The latest “major change” in coronavirus infections in the UK is a “major concern”, the England Deputy Chief Medical Officer has warned.
Prof Jonathan Van Tam said that people have “taken a lot of rest” over the summer and “we have to start taking it seriously again”.
If not, the UK will have “a bumpy ride in the next few months”, he warned.
He said that the transition among young people in EU countries was later filtered through larger age groups.
As his remarks, more parts of the UK are facing tougher sanctions after an increase in the number of cases.
On Sunday, UK officials announced 2,988 new cases – the highest figure since May 22, while another 2,948 cases were reported on Monday at 09:00 BST in 24 hours.
By midnight the rules for home visits will be extended to two more areas in the west of Scotland.
In Wales, the County Borough of Carofili is to be placed under local lockdown from 18:00 BST on Tuesday.
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“Van Wan said,” People have relaxed a lot, now is the time for us to reconnect and realize that this is a continuing threat to us.
He said hospital admissions and deaths were “at a very low level” in Britain and that the increase in cases was most prominent among people aged 17 to 21 – but countries are under threat following the trajectory of some EU countries.
“Where case numbers initially begin in small segments of the population, they filter in turn and start giving higher rates of illness and hospital admissions in old age, and we know then a serious public health problem. Is made, “said.
“The fact that 17- to 21-year-old children are not getting sick means they are lucky, but they also forget that because the disease is not severe enough for them that they are powerful spreaders.”
Pro Van Tam said the trend had moved away from “specific hotspots”, such as those in Leicester last month.
Instead, “there is a more common and creeping geographic trend across the UK that disease levels are now beginning to rise”.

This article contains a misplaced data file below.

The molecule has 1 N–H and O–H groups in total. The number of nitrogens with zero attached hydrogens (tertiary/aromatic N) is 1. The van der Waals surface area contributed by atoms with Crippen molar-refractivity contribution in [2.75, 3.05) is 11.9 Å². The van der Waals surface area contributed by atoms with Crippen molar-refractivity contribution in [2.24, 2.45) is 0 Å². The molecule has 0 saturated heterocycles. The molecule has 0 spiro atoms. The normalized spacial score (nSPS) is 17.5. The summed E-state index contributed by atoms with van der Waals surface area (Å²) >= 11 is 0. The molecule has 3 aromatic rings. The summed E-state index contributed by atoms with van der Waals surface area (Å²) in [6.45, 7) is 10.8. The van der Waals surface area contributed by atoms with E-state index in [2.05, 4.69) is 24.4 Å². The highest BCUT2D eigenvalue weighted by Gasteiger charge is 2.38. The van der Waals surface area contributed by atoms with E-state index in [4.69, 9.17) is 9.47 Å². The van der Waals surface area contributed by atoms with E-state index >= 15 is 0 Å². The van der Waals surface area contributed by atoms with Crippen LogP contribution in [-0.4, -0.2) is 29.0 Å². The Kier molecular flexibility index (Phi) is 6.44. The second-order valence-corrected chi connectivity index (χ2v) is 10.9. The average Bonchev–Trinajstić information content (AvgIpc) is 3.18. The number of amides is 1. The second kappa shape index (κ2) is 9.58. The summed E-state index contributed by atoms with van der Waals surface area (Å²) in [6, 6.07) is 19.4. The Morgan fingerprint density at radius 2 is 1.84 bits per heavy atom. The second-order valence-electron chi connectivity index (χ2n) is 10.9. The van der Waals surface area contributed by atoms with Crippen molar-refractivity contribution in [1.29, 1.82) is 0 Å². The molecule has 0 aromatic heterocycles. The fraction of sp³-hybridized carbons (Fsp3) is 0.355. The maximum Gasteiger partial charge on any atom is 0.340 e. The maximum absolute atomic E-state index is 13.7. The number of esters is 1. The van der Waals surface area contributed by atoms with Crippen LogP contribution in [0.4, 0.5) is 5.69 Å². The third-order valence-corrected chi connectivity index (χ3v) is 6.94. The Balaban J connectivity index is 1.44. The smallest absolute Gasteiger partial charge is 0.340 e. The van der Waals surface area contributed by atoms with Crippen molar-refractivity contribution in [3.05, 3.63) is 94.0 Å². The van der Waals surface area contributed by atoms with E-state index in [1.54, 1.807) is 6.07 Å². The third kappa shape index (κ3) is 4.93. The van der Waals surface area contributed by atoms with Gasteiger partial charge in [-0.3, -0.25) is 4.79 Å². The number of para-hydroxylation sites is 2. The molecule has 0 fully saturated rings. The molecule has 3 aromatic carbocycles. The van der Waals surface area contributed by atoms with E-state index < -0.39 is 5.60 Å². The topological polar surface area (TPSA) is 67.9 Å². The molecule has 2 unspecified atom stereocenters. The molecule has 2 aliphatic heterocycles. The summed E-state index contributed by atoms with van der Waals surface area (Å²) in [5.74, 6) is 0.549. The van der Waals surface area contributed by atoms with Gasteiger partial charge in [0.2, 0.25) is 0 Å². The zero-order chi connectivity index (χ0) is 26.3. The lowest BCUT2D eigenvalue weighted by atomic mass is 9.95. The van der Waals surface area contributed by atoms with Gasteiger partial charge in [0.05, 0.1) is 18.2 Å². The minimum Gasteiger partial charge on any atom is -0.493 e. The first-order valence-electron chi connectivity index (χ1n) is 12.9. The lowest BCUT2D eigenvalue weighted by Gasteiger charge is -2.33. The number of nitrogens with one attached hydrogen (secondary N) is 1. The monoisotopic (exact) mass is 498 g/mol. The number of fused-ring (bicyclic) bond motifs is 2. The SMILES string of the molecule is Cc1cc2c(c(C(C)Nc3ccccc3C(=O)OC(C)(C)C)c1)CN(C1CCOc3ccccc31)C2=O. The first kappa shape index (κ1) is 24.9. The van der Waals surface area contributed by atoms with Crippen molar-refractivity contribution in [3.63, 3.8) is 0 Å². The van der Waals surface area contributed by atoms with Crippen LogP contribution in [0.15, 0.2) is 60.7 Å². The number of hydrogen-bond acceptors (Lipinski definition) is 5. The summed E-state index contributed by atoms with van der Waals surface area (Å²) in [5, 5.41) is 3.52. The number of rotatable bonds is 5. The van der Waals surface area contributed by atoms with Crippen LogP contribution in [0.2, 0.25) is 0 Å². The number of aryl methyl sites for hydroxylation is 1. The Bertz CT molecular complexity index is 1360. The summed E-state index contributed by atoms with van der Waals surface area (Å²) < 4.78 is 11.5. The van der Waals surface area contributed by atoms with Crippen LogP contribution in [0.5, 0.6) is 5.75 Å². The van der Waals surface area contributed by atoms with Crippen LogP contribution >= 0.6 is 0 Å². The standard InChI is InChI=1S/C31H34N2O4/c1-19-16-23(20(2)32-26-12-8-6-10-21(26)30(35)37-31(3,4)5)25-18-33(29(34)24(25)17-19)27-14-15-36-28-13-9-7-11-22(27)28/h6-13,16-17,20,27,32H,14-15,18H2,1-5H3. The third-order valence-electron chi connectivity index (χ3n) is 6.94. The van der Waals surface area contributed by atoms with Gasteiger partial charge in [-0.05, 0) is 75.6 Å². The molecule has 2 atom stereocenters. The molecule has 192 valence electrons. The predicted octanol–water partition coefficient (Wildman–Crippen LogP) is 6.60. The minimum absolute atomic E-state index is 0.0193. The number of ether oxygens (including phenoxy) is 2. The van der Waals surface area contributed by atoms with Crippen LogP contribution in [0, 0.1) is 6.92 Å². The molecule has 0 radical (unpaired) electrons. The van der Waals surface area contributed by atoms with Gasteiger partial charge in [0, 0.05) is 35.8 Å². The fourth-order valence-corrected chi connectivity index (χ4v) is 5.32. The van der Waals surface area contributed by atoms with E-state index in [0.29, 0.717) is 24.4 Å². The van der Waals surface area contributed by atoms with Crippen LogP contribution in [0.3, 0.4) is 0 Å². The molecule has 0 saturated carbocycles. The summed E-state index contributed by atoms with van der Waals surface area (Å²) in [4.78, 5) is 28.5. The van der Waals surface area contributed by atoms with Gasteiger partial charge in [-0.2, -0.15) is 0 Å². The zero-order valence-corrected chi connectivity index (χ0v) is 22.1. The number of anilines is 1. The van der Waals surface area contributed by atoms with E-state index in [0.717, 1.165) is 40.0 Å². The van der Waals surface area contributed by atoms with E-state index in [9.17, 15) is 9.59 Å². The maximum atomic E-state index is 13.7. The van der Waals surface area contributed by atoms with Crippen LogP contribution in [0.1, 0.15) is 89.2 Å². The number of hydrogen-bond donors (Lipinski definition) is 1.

He urged public health officials and politicians to think about how the virus is not managed in the short term, but for the next six months and “until spring”.
The increase in cases we have seen in the last two days seems like a big jump.
But it is still well short of where we were in the spring.
Official figures show that we hit 6,000 cases a day, but that was just the tip of the iceberg.
The tests were only taking place in large-scale hospitals, so no infection was actually being picked up in the community.
It is estimated that there were about 100,000 cases a day at the peak.
So the fact that we have now reached close to 3,000 a day when mass testing is available (albeit obviously not raising every case) means that we are a long way from where we were. Huh.
But there is alarm within the government.
While the majority of cases occur in a younger age group, the more difficult they become, it keeps the virus away from more vulnerable people.
Transport Secretary Grant Shapps, after announcing a change in England’s quarantine policy, adopted a method that allowed the islands to behave differently from the country’s mainland.
He said that passengers arriving from seven Greek islands to England would have to self-segregate for 14 days from 04:00 BST on Wednesday.
They are Crete, Lesvos, Mykonos, Santorini, Serifos, Tinos and Zakynthos (also known as Zante).